Definitions for "BIOFILM"
A complex association of microorganisms and microbial agents attached to a surface. In hot tubs and pools, they contain various bacteria, viruses, slime, mold, parasites as well as dirt and polysaccharides which add adhesion to a surface. Biofilm grows in cracks and crevices within the plumbing and forms a slippery-to-the-touch slime layer on the hot tub or pool surface. Bacteria within the biofilm are protected from antimicrobial agents such as chlorine, bromine, biguanides, algaecides, etc. by a secreted extra cellular mass that provides a barrier. These bacteria present a danger to swimmers and bathers because if they are released into the water, a bather may be contaminated before sanitizers can kill them. They can harbor very dangerous bacteria. It is therefore important to prevent them from forming in the first place. Once formed, biofilm can be very difficult to remove. In fact, most of the time, a chlorine wash is necessary to completely disinfect a pool or hot tub.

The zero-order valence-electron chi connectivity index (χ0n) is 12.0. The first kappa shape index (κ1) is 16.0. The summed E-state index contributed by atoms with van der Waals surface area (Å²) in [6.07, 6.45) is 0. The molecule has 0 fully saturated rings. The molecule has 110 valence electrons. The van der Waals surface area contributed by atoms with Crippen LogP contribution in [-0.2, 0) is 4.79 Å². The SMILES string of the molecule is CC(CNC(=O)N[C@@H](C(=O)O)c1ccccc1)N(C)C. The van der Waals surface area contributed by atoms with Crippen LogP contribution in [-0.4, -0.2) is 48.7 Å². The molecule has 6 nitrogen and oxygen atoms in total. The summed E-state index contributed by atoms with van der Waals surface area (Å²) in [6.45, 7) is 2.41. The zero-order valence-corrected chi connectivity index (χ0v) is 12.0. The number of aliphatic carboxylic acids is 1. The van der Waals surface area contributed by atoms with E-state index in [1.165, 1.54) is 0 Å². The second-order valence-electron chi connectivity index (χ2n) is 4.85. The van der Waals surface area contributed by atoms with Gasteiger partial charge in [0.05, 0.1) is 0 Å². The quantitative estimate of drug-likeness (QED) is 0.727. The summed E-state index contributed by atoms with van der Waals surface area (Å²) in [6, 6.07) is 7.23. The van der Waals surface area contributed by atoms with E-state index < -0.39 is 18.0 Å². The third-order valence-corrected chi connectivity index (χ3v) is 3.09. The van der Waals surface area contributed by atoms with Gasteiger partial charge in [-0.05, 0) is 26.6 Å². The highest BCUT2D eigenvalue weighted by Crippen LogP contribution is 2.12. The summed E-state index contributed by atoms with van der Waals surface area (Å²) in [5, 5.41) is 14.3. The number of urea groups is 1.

naturally occurring growth of micro-organisms on surfaces inside water mains
a thin layer of slime-like material made up of algae, fungi and bacteria NRBS - Home Table of Contents